5 Ways to Stop Combative Conversations
Do you ever find yourself in conversations that turn out to be more combative than they really need to be at work, or maybe even outside of work?
Sometimes it's even with a colleague or a person you really get along with in real life, but yet in these conversations it's almost like you're playing verbal tennis. One person says one thing, the other person smacks it back and it just escalates from there.
One of my clients is in this kind of situation. He runs a business unit and another equally senior colleague runs another unit. They sometimes need to collaborate and cooperate but each of their units has their own goals and KPIs (key performance indicators).
He asked me, “How do I figure out a way to get out of this verbal tennis that's not productive and frankly doesn't feel very good?”
I shared with him five things that have worked well for me in the past. Maybe they'll help you too.
1. Stop trying to convince
The first thing is to stop trying to convince the other person. The other person is just as sure they are right as you are sure you are right.
It's sort of like trying to get a ring off your finger when your finger is swollen already. The more you tug at it, the worse it makes the situation. So, stop trying to convince people.
2. See things from their perspective
The second thing is to start seeing things from their perspective and invite them to see situations from yours. But someone has to go first and that person might have to be you.
Think about asking, “what would success be from your perspective?” or “what would need to be true in order for this to be something that would be really energizing for you in your department?”
3. Do a Pattern Interrupt
Then the third thing is when you're in the conversation, meeting, or discussion and you find that the old patterns of verbal tennis are coming up again, you can do what I call a “pattern interrupt”.
A pattern interrupt could be asking a question. It could be just saying, “Hey, are we in a fight?” It could be just calling timeout and saying, “You know what? I'm really sorry. Whatever I said, I want to take it back because I don't want to end up arguing with you. I respect you too much and frankly I'm just remembering we really get along well. Can we get to a way forward that’s going to be a win for both of us?”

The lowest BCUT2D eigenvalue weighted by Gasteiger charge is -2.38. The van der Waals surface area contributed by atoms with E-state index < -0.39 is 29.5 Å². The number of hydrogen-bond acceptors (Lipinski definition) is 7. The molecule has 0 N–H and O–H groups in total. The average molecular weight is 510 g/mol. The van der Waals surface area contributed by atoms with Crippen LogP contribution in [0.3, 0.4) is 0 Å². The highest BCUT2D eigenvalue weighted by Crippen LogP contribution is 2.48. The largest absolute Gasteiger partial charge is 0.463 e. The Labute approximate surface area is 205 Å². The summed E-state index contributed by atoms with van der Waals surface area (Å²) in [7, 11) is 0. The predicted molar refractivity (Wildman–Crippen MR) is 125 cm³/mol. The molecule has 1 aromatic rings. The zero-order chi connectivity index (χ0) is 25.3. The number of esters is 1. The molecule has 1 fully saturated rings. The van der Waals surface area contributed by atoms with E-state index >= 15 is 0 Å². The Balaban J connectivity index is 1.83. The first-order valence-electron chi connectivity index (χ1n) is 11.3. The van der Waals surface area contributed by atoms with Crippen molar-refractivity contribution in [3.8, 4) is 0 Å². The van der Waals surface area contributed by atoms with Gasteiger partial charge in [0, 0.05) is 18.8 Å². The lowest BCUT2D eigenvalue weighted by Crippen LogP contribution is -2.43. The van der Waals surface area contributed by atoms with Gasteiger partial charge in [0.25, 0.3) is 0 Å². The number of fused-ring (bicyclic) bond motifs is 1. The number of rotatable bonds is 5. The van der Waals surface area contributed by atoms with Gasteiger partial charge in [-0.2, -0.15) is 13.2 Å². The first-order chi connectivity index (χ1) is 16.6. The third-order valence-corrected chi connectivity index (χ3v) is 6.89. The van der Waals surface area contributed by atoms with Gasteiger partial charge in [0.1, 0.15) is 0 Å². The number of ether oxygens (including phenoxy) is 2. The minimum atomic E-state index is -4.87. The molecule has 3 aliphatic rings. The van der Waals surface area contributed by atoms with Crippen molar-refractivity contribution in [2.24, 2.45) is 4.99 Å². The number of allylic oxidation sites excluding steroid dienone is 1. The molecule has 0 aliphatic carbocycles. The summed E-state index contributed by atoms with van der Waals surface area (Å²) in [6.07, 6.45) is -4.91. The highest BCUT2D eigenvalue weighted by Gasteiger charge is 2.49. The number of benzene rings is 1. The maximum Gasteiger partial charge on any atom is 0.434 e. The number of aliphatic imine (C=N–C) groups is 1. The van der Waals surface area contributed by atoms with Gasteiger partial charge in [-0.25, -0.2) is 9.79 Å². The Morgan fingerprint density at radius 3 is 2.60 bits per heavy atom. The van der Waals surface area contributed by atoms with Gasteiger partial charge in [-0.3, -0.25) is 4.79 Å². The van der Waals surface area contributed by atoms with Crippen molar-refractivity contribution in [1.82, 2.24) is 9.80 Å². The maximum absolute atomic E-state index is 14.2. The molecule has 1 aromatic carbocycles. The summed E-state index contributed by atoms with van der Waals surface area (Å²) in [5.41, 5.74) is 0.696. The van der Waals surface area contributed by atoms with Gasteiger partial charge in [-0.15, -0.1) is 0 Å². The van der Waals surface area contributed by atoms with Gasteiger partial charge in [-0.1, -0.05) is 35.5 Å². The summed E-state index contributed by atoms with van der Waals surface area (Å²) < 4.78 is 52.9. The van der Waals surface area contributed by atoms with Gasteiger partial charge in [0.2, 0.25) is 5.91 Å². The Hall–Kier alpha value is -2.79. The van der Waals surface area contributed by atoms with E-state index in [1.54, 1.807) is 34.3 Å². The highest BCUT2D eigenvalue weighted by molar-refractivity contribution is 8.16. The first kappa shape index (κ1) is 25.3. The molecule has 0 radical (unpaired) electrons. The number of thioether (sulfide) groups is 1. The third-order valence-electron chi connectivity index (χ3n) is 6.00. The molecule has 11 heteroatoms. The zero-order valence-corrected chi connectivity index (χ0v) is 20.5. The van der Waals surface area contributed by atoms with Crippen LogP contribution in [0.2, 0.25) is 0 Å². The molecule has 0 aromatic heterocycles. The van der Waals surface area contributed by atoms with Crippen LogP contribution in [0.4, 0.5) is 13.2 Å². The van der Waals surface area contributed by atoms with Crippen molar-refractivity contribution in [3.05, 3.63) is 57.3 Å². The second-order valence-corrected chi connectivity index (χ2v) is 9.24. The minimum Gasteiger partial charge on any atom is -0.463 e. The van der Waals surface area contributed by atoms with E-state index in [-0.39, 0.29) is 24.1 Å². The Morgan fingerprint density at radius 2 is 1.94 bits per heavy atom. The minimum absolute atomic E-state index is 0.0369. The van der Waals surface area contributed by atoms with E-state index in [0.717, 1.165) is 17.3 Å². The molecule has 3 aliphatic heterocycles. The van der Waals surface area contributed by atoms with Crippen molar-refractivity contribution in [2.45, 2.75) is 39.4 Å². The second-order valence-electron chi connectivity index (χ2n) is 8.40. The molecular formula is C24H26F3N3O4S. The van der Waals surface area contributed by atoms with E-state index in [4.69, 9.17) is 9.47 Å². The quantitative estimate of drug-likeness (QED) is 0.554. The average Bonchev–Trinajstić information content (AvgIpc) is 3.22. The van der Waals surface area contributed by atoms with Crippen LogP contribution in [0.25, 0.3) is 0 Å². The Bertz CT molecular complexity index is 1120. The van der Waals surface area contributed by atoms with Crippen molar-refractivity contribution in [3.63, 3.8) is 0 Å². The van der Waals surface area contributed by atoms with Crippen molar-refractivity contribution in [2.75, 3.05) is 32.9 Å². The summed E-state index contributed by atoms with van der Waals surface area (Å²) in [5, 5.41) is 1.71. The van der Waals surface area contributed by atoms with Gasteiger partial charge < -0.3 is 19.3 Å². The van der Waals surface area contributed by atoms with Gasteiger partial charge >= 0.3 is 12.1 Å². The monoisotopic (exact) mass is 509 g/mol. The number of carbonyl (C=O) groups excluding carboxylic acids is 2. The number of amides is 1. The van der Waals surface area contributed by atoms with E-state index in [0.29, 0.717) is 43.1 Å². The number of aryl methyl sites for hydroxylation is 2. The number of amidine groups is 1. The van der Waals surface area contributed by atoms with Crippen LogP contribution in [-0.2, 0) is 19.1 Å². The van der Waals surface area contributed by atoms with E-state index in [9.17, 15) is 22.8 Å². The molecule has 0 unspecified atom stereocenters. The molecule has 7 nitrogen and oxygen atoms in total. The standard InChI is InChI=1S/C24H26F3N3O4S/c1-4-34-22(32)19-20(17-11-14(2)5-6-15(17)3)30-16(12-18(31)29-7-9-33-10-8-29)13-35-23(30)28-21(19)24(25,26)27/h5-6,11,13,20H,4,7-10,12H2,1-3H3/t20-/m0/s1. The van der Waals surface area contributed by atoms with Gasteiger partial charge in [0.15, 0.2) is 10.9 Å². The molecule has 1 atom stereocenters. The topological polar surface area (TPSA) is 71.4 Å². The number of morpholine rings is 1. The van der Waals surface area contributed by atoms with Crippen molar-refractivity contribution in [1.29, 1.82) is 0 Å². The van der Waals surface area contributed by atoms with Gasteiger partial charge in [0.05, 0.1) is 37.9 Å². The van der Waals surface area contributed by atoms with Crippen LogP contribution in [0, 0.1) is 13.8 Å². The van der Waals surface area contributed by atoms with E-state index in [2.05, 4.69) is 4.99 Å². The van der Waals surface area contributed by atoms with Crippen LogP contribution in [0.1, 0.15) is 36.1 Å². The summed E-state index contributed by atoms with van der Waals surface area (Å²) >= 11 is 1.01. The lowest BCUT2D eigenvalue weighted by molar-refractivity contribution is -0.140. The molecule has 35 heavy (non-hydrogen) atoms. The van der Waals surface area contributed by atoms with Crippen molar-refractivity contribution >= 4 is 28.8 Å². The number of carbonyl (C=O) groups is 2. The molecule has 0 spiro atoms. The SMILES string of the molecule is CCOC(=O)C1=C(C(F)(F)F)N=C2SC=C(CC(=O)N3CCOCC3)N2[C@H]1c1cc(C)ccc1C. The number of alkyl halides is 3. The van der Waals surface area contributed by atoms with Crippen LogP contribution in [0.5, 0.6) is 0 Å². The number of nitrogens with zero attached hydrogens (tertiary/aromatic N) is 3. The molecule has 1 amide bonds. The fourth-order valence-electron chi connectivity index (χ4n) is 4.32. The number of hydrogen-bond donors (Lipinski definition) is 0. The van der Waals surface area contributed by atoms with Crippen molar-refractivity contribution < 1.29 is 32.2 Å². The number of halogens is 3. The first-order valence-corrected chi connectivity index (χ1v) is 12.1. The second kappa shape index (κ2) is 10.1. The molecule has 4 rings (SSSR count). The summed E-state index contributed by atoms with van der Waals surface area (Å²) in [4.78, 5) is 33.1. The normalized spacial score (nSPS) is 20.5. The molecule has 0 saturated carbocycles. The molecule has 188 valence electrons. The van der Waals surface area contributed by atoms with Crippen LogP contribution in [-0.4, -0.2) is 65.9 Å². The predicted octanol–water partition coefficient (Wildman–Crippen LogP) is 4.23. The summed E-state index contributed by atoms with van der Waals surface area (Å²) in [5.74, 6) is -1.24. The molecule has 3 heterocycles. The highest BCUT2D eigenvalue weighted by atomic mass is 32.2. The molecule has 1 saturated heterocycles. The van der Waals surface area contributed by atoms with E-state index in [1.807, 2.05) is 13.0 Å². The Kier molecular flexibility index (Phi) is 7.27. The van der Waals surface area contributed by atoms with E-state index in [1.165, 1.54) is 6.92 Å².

4. Sit side-by-side
The fourth thing is, try figuratively and literally sitting side-by-side. Somehow when you're sitting side-by-side, it's a lot less combative than if you're sitting across the table from each other, mentally as well as physically. See if you can swivel yourself around mentally, if not physically, to sit next to each other.
5. Look at the common mission
Then comes the fifth part, which is looking at that common mission, that common goal that's bigger than each of your individual department's goals or unit's goals or your personal goals. Remind yourselves that you're in it to make a bigger impact so you can sit side-by-side and really look for that third way.
That's where you can start having “what if” discussions. Ask, “what if we did this?” or “what if we could find that third way? What would that look like?” Get yourselves really energized about this new, better way that would be a win for you, for them, and for the entire organization – or the entire family in the case that this might happen at home.
I hope these five steps help you when you're in that verbal tennis type of situation.
How often are you finding yourself playing verbal tennis and which of these strategies might be helpful to you?
Leave me a comment and let me know. I'd love to hear from you.